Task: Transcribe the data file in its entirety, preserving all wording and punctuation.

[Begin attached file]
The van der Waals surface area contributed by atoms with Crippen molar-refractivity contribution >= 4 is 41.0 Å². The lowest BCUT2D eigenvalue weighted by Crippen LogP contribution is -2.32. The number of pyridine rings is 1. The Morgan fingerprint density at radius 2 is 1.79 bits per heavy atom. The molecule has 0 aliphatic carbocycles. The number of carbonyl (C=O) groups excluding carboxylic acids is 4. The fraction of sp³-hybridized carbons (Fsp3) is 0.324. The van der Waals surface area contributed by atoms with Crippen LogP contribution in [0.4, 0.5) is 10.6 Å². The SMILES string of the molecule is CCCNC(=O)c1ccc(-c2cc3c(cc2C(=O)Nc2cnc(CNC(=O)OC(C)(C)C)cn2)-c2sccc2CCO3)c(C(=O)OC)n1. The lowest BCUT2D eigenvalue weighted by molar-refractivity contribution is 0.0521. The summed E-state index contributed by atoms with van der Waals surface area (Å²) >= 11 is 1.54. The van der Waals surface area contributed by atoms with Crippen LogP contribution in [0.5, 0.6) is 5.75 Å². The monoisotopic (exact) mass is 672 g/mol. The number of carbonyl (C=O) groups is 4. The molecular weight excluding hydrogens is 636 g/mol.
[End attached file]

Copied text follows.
The van der Waals surface area contributed by atoms with Crippen molar-refractivity contribution >= 4 is 41.0 Å². The lowest BCUT2D eigenvalue weighted by Crippen LogP contribution is -2.32. The number of pyridine rings is 1. The Morgan fingerprint density at radius 2 is 1.79 bits per heavy atom. The molecule has 0 aliphatic carbocycles. The number of carbonyl (C=O) groups excluding carboxylic acids is 4. The fraction of sp³-hybridized carbons (Fsp3) is 0.324. The van der Waals surface area contributed by atoms with Crippen LogP contribution in [0.4, 0.5) is 10.6 Å². The SMILES string of the molecule is CCCNC(=O)c1ccc(-c2cc3c(cc2C(=O)Nc2cnc(CNC(=O)OC(C)(C)C)cn2)-c2sccc2CCO3)c(C(=O)OC)n1. The lowest BCUT2D eigenvalue weighted by molar-refractivity contribution is 0.0521. The summed E-state index contributed by atoms with van der Waals surface area (Å²) >= 11 is 1.54. The van der Waals surface area contributed by atoms with Crippen LogP contribution in [0.5, 0.6) is 5.75 Å². The monoisotopic (exact) mass is 672 g/mol. The number of carbonyl (C=O) groups is 4. The molecular weight excluding hydrogens is 636 g/mol.